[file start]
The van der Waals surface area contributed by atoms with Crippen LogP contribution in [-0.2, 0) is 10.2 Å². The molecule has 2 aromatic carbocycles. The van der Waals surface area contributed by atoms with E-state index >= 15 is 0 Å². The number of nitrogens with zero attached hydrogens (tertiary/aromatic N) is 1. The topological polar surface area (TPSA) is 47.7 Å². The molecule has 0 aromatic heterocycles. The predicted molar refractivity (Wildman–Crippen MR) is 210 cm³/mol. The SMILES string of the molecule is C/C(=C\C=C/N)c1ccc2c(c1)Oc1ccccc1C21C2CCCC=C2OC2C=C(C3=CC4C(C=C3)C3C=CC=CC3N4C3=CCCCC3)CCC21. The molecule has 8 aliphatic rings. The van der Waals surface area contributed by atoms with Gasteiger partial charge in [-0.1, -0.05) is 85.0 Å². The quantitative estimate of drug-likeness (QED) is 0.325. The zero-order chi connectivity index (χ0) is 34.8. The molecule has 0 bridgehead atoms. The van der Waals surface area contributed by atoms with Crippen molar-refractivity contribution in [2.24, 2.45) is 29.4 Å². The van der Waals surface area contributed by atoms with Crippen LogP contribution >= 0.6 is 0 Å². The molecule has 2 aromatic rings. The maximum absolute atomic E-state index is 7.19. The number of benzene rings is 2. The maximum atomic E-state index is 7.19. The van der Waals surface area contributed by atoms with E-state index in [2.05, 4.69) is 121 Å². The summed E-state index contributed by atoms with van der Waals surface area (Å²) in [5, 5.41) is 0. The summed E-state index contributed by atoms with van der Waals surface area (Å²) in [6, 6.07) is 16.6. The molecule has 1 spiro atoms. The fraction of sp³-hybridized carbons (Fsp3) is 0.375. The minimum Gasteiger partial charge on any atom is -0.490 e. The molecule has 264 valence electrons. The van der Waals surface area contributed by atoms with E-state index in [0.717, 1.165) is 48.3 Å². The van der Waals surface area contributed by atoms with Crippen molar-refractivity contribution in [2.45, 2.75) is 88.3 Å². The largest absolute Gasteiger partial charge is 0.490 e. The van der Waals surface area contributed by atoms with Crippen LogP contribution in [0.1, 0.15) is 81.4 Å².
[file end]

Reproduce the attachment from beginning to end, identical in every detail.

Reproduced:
The van der Waals surface area contributed by atoms with Crippen LogP contribution in [-0.2, 0) is 10.2 Å². The molecule has 2 aromatic carbocycles. The van der Waals surface area contributed by atoms with E-state index >= 15 is 0 Å². The number of nitrogens with zero attached hydrogens (tertiary/aromatic N) is 1. The topological polar surface area (TPSA) is 47.7 Å². The molecule has 0 aromatic heterocycles. The predicted molar refractivity (Wildman–Crippen MR) is 210 cm³/mol. The SMILES string of the molecule is C/C(=C\C=C/N)c1ccc2c(c1)Oc1ccccc1C21C2CCCC=C2OC2C=C(C3=CC4C(C=C3)C3C=CC=CC3N4C3=CCCCC3)CCC21. The molecule has 8 aliphatic rings. The van der Waals surface area contributed by atoms with Gasteiger partial charge in [-0.1, -0.05) is 85.0 Å². The quantitative estimate of drug-likeness (QED) is 0.325. The zero-order chi connectivity index (χ0) is 34.8. The molecule has 0 bridgehead atoms. The van der Waals surface area contributed by atoms with Crippen molar-refractivity contribution in [2.24, 2.45) is 29.4 Å². The van der Waals surface area contributed by atoms with Crippen LogP contribution >= 0.6 is 0 Å². The molecule has 2 aromatic rings. The maximum absolute atomic E-state index is 7.19. The number of benzene rings is 2. The maximum atomic E-state index is 7.19. The van der Waals surface area contributed by atoms with E-state index in [2.05, 4.69) is 121 Å². The summed E-state index contributed by atoms with van der Waals surface area (Å²) in [5, 5.41) is 0. The summed E-state index contributed by atoms with van der Waals surface area (Å²) in [6, 6.07) is 16.6. The molecule has 1 spiro atoms. The fraction of sp³-hybridized carbons (Fsp3) is 0.375. The minimum Gasteiger partial charge on any atom is -0.490 e. The molecule has 264 valence electrons. The van der Waals surface area contributed by atoms with E-state index in [0.717, 1.165) is 48.3 Å². The van der Waals surface area contributed by atoms with Crippen molar-refractivity contribution in [2.45, 2.75) is 88.3 Å². The largest absolute Gasteiger partial charge is 0.490 e. The van der Waals surface area contributed by atoms with Crippen LogP contribution in [0.1, 0.15) is 81.4 Å².